today's our last day in the city, day number six. our flight leaves at 6:40 am tomorrow morning, meaning we'll be hopping in a taxi at 3:30 am.
buh bye, restful night's sleep. eh, i can't really muster up the anger, though; when we finish this leg of flying, we'll be in cairo among literally too much history for my brain to hold. OH BUT FIRST we have a layover in kuwait. lol.
anyway, i've noticed some things around here in the last six-ish days.
the indian head bobble
it's not a nod...it's not a shake...it's a side-to-side tipping of the head. they do it all the time.
"hey, can we get this taxi to colaba? on the meter?" response: head bobble..."okay." we get in the back of the taxi and he starts the meter
"four hundred rupees! that's way too expensive. can you do 200?" response: head bobble..."okay." and i buy said thing for 200 rupees.
"we're from america." response: head bobble..."good country."
i can't figure out what the head bobble means. i thought at first that it meant no, but it seems like maybe it means a moment of uncertainty followed by a yes.
"what's your good name?"
people are always asking for our names and where we're from. i've had a couple indians sidle up next to me just to ask where i'm from, then walk away once they know. whenever people ask for our names, they always repeat them and go, "nicki. good name." or they'll ask for our "good name" right off the bat.
and by the way, when we respond we're from america, a handful of people have gone, "obama! good, good. bush, no good!"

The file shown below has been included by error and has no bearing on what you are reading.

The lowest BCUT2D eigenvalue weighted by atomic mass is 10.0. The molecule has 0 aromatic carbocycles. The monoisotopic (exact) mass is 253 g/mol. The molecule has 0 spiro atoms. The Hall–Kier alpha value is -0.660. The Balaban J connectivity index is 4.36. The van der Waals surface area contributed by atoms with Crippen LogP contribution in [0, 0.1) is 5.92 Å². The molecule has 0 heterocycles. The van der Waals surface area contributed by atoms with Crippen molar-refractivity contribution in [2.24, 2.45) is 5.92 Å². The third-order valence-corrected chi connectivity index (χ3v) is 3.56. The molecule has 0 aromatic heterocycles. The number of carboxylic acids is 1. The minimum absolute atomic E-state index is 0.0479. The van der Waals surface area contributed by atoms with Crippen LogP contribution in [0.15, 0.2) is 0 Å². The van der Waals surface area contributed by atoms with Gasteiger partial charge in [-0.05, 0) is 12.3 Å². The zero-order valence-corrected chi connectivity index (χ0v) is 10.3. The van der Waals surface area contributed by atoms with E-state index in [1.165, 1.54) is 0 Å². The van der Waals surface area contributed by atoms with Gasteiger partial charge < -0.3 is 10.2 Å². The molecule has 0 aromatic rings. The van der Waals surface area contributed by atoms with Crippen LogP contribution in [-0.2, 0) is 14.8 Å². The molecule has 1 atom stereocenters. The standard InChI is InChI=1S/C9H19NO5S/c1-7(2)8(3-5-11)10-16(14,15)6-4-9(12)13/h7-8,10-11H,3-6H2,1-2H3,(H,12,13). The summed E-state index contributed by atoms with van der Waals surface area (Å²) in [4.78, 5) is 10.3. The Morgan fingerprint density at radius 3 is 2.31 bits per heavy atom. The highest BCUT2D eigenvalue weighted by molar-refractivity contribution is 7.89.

indian women have taken street clothes to the next level. they have sarees of every color and they never look foolish in these neon bright colors or mismatched patterns; they can rock it like it's nobody's business. they have jewelery hanging off every limb, including the most ornate (and what must be painful) nose piercings ever. they're making me want to buy a saree and get my nose re-pierced. (i might give in to both of these things, but the latter will have to wait until america.)
i'm famous in india
you'd think we were, anyway. we've been in pictures with at least 50 indian people; this is not hyperbolic in any way. when we sat at the hanging gardens for an hour or so the other day, families would come up to us and just rotate through, snapping picture after picture. when we were at elephanta island, as soon as one group stopped us to take a picture with them, it was free rein for every other group to step in and take pictures with us, too. yesterday at haji ali, as we were sitting and quietly reading our books on some rocks off to the side, minding our own business, a family tapped our shoulders and asked us to be in their family portrait. you'd think we were a mumbai attraction.
i wasn't ready to leave don det, laos, and i wasn't ready to leave hanoi, but i think i'm ready to leave mumbai. i'm done being a spectacle here, i'm done with the pollution of the city, and i think i've seen enough for now. i've loved it and i think it's a wonderful city filled with characters (mostly charming and friendly, but you can't win'em all, eh?), but i'm ready to move on.
egypt, here i come.